“Engineering Growth: Innovative Capacity and Development in the Americas” by Dr. Felipe Valencia Caicedo
Dr. Felipe Valencia Caicedo
Vancouver School of Economics
University of British Columbia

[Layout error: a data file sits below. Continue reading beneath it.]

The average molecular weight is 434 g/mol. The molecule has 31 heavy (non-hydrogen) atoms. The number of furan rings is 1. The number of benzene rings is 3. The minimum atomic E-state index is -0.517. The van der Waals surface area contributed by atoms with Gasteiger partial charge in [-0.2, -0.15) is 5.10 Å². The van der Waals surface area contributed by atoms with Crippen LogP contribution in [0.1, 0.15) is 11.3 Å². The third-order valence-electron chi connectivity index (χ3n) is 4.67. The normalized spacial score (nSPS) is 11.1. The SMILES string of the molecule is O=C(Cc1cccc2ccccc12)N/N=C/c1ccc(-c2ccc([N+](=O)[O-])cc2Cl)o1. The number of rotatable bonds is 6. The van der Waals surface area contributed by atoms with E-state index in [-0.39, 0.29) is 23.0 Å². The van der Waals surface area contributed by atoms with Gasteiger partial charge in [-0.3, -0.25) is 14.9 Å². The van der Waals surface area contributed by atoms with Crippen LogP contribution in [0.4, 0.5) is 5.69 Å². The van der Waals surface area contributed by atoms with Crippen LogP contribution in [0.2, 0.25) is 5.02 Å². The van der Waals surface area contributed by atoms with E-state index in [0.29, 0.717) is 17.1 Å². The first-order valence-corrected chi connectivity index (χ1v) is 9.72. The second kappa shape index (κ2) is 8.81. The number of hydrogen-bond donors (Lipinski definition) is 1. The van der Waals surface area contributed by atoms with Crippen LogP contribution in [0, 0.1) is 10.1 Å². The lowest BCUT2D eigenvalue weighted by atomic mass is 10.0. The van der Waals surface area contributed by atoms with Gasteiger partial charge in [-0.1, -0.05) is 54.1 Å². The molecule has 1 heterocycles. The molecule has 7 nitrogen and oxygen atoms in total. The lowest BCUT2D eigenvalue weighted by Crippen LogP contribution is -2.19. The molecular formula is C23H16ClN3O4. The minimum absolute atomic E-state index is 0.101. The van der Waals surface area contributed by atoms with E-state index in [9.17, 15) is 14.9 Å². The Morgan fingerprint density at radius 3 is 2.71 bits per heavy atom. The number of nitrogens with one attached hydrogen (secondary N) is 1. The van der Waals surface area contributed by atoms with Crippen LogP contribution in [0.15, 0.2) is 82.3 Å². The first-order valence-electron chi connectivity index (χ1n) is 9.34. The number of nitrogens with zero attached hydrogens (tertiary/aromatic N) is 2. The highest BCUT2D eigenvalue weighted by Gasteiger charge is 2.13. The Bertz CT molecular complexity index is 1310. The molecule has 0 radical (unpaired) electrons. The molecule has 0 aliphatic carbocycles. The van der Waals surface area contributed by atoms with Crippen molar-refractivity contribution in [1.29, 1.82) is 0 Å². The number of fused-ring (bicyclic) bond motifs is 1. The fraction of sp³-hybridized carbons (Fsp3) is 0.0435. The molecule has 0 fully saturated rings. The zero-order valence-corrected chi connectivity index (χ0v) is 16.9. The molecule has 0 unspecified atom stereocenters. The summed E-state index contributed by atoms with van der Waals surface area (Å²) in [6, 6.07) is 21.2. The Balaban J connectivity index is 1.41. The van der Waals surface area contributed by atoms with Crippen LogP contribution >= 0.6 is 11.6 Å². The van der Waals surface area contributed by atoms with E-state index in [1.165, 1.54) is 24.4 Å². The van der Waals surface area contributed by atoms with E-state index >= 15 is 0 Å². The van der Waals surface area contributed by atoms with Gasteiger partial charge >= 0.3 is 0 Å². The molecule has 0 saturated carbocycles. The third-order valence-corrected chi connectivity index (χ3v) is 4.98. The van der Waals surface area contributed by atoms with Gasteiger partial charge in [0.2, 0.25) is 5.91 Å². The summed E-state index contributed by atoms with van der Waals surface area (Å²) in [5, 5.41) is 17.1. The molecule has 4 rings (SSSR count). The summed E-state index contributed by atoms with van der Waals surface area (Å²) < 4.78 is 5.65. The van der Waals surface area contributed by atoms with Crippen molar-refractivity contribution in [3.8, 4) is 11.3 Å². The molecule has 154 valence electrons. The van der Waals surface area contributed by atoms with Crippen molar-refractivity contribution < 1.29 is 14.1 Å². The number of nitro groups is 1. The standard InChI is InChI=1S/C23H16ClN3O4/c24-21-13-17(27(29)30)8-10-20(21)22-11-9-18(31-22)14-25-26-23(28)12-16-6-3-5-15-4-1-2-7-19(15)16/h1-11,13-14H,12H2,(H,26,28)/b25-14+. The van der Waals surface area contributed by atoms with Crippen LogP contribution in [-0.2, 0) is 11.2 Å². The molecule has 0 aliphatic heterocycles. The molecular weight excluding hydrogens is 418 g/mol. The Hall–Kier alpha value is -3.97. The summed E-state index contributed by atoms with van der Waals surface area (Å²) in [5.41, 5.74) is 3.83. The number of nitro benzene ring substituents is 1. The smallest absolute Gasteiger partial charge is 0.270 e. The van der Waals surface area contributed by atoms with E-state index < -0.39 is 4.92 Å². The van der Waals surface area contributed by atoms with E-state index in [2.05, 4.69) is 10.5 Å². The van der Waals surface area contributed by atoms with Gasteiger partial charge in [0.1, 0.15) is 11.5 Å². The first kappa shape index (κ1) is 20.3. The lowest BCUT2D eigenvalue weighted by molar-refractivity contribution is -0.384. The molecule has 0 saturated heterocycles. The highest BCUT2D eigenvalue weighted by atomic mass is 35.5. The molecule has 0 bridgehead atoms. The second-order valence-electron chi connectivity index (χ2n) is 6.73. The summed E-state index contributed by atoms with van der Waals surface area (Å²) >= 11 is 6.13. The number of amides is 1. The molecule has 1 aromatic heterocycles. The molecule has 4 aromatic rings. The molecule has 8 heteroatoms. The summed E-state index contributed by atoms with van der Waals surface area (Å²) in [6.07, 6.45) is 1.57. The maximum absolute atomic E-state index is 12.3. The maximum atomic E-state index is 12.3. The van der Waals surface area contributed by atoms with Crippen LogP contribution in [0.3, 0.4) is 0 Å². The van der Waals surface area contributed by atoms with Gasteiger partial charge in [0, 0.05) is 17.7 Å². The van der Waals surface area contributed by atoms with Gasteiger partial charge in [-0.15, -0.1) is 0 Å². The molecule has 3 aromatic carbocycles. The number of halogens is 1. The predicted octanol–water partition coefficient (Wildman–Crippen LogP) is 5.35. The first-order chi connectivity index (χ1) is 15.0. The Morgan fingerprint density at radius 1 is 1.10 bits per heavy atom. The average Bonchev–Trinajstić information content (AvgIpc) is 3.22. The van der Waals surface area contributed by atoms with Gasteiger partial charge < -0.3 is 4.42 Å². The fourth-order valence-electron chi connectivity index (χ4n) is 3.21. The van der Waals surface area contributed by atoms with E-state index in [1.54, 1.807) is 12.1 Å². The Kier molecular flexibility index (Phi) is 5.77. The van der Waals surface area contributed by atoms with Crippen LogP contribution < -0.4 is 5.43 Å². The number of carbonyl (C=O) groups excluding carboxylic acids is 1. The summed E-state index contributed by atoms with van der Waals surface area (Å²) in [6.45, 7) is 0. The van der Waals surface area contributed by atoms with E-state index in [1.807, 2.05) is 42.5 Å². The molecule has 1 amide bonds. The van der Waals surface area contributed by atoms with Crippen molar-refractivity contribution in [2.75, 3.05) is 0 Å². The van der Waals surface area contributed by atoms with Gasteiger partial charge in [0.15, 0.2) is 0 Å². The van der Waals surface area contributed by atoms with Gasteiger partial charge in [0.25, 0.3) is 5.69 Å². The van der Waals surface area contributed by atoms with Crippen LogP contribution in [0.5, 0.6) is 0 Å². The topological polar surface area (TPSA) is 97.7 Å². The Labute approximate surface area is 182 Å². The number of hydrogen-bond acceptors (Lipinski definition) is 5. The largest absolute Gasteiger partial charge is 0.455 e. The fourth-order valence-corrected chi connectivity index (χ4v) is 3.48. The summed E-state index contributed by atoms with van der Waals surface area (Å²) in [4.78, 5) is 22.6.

This paper offers the first systematic historical evidence on the role of a central actor in modern growth theory − the engineer. It collects cross-country and state level data on the labor share of engineers for the Americas, and county level data on engineering and patenting for the U.S. during the Second Industrial Revolution. These are robustly correlated with income today after controlling for literacy, other types of higher order human capital (e.g. lawyers, physicians), and demand side factors, as well as after instrumenting engineering using the Land Grant Colleges program. A one standard deviation increase in engineers in 1880 accounts for a 10-15% increase in US county income today, while patenting capacity contributes another 10%. We further show engineering density supported technological adoption and structural transformation across intermediate time periods. Our estimates help explain why countries with similar levels of income in 1900, but tenfold differences in engineers diverged in their growth trajectories over the next century. The results are supported by historical case studies from the US and Latin America.